It is of note therefore to state here that a careful look at spirituality justifies any belief in human spirit or the soul, God or the Holy Spirit, and the ethical or moral values. Anyone who believes in any of the above is said to be ‘spiritual’. As J. Aumann O. P infers “In its widest sense, spirituality refers to any religious or ethical value that is concretized as an attitude or spirit from which one’s actions flow. This concept of spirituality is not restricted to any particular religion, it applies to any person who has a belief in the divine or transcendent, and fashions a lifeclass according to one’s religious convictions...”
The above brings us to proper Christian spirituality. In the words of St. Anselm, “I do not seek to understand that I may believe, but I believe in order to understand.” In understanding Christian spirituality, Soren Kierkegaard in his book- “Fear and Trembling and the Book on Adler” states that “The ethical is the universal, and as such it is again the divine”.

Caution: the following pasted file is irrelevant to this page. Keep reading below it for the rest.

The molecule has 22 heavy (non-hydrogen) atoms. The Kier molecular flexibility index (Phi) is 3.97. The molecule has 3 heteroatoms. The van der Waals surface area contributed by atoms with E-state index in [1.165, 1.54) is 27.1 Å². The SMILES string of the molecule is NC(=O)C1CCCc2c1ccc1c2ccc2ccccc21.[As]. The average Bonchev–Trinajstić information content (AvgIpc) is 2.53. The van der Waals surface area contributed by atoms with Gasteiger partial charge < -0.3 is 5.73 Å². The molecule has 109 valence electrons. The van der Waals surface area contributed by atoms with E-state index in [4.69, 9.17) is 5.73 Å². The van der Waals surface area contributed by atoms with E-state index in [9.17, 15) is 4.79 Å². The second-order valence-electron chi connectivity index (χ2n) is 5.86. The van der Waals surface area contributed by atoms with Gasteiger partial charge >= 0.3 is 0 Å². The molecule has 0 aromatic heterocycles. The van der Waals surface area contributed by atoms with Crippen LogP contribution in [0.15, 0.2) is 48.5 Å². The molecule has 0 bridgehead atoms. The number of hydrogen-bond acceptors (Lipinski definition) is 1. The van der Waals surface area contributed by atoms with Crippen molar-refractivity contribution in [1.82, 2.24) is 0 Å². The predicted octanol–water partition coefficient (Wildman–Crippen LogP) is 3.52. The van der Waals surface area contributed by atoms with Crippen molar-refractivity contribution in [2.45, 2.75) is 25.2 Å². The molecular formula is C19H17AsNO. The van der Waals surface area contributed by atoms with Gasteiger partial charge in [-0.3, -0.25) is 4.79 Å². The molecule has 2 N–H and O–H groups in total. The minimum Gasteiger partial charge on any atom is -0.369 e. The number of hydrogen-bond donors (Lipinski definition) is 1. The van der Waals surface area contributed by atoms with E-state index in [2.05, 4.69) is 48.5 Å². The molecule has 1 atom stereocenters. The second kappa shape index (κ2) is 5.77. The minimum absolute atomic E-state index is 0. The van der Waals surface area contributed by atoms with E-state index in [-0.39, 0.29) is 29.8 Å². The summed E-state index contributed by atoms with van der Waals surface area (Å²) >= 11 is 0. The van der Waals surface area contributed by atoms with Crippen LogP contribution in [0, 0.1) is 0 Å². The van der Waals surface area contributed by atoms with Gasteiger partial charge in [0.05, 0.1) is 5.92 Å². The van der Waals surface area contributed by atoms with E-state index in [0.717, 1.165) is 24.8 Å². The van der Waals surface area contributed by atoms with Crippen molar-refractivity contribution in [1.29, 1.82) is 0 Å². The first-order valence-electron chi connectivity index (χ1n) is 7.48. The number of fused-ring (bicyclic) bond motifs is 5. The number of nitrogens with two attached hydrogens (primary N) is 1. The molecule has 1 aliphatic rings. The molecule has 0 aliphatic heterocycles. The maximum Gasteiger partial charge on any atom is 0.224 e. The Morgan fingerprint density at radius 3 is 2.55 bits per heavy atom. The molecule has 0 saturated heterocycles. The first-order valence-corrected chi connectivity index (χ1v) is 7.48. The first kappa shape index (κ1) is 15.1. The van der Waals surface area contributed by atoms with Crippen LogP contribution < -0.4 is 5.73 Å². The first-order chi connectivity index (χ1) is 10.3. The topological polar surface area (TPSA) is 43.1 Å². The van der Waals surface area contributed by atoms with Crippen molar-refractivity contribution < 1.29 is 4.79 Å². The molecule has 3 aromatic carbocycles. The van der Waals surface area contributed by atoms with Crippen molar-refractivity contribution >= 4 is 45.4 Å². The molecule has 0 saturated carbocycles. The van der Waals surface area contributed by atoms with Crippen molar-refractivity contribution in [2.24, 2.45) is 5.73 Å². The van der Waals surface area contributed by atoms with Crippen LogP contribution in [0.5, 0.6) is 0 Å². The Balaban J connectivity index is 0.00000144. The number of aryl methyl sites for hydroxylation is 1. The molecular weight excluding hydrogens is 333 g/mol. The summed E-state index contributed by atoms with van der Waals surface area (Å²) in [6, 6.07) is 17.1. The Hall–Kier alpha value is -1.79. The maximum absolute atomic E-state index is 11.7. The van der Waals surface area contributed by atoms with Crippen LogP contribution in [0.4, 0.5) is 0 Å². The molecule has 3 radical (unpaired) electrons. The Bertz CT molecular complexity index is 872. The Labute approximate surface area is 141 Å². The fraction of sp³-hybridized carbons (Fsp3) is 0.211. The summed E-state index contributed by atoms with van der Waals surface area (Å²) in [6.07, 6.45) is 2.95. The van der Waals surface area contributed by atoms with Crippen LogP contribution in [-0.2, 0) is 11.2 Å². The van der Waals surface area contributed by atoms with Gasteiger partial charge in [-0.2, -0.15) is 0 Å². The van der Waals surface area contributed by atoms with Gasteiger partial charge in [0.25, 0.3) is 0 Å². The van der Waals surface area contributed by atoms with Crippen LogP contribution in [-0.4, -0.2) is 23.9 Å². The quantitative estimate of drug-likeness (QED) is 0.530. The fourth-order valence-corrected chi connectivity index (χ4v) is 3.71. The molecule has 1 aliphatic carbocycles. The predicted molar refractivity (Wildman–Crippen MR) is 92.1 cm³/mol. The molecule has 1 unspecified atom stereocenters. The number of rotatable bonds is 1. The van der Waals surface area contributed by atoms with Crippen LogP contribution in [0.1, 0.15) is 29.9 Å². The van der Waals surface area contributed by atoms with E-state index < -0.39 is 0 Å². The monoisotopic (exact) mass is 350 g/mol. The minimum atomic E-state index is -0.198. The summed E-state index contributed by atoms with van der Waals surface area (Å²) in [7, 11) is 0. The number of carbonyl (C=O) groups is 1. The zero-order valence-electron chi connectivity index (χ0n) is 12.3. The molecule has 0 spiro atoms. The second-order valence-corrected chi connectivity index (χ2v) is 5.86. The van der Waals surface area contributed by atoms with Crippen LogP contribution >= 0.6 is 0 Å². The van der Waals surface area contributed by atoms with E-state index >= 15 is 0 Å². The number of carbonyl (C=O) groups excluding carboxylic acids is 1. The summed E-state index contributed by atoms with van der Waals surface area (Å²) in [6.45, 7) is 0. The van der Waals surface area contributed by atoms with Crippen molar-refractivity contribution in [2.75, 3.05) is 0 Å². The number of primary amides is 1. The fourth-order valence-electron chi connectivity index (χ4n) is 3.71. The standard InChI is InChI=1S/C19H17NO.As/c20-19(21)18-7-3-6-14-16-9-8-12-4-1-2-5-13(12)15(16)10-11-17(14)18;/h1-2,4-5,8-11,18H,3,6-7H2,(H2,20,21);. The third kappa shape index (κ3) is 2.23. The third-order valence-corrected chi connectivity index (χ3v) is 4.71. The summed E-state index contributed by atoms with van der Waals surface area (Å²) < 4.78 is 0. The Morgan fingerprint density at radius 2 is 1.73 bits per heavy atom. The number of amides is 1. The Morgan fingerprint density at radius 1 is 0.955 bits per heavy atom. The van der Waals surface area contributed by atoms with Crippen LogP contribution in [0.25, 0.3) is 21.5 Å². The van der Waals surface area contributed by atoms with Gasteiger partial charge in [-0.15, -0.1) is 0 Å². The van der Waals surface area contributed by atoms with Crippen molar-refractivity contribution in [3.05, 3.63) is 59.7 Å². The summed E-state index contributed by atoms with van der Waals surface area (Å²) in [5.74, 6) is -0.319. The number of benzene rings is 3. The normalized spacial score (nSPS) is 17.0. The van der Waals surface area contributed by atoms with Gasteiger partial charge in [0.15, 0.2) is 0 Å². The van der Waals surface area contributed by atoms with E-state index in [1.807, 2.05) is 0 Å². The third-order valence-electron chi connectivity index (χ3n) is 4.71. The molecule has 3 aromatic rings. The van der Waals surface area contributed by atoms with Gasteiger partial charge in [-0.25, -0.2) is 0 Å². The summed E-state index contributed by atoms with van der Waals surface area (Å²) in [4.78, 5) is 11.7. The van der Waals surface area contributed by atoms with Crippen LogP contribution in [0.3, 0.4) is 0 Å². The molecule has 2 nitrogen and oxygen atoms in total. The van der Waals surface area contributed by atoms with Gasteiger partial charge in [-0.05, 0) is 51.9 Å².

As stated earlier that belief in the soul, Holy Spirit or God and ethical values are steps to spiritual life; one is tempted to see how belief in the soul could justify such. Before discussing Christian spirituality proper, it is imperative at this point to briefly and bravely x-ray in synopsis what the soul is all about. In the words of Ralph Waldo Emerson, “The philosophy of six thousand years has not searched the chambers and magazines of the soul”. Yes, to fathom the unfathomable, we hitherto plunge into mystery, the supreme abode of the soul.